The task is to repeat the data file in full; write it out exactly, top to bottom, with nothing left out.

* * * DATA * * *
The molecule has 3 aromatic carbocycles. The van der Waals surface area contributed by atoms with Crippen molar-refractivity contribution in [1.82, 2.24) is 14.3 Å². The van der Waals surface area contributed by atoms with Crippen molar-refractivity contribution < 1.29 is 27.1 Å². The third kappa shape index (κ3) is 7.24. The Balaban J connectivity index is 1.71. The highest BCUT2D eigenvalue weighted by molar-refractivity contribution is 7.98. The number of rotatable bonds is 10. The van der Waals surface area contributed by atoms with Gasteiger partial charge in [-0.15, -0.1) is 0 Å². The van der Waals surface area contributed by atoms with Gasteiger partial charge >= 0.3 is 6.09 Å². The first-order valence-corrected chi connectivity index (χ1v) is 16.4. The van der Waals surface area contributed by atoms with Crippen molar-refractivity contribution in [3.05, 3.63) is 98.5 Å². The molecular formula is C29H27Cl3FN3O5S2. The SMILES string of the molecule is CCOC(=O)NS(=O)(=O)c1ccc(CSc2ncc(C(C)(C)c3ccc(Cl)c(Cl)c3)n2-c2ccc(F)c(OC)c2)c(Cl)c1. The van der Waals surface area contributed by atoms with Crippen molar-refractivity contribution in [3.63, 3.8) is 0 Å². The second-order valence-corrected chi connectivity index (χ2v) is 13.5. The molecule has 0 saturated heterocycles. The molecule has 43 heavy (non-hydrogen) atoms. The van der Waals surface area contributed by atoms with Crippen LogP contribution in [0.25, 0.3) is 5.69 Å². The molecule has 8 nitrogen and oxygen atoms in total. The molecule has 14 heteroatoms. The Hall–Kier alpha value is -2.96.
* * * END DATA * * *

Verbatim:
The molecule has 3 aromatic carbocycles. The van der Waals surface area contributed by atoms with Crippen molar-refractivity contribution in [1.82, 2.24) is 14.3 Å². The van der Waals surface area contributed by atoms with Crippen molar-refractivity contribution < 1.29 is 27.1 Å². The third kappa shape index (κ3) is 7.24. The Balaban J connectivity index is 1.71. The highest BCUT2D eigenvalue weighted by molar-refractivity contribution is 7.98. The number of rotatable bonds is 10. The van der Waals surface area contributed by atoms with Gasteiger partial charge in [-0.15, -0.1) is 0 Å². The van der Waals surface area contributed by atoms with Gasteiger partial charge >= 0.3 is 6.09 Å². The first-order valence-corrected chi connectivity index (χ1v) is 16.4. The van der Waals surface area contributed by atoms with Crippen molar-refractivity contribution in [3.05, 3.63) is 98.5 Å². The molecular formula is C29H27Cl3FN3O5S2. The SMILES string of the molecule is CCOC(=O)NS(=O)(=O)c1ccc(CSc2ncc(C(C)(C)c3ccc(Cl)c(Cl)c3)n2-c2ccc(F)c(OC)c2)c(Cl)c1. The van der Waals surface area contributed by atoms with Crippen molar-refractivity contribution in [3.63, 3.8) is 0 Å². The second-order valence-corrected chi connectivity index (χ2v) is 13.5. The molecule has 0 saturated heterocycles. The molecule has 43 heavy (non-hydrogen) atoms. The van der Waals surface area contributed by atoms with Crippen LogP contribution in [0.25, 0.3) is 5.69 Å². The molecule has 8 nitrogen and oxygen atoms in total. The molecule has 14 heteroatoms. The Hall–Kier alpha value is -2.96.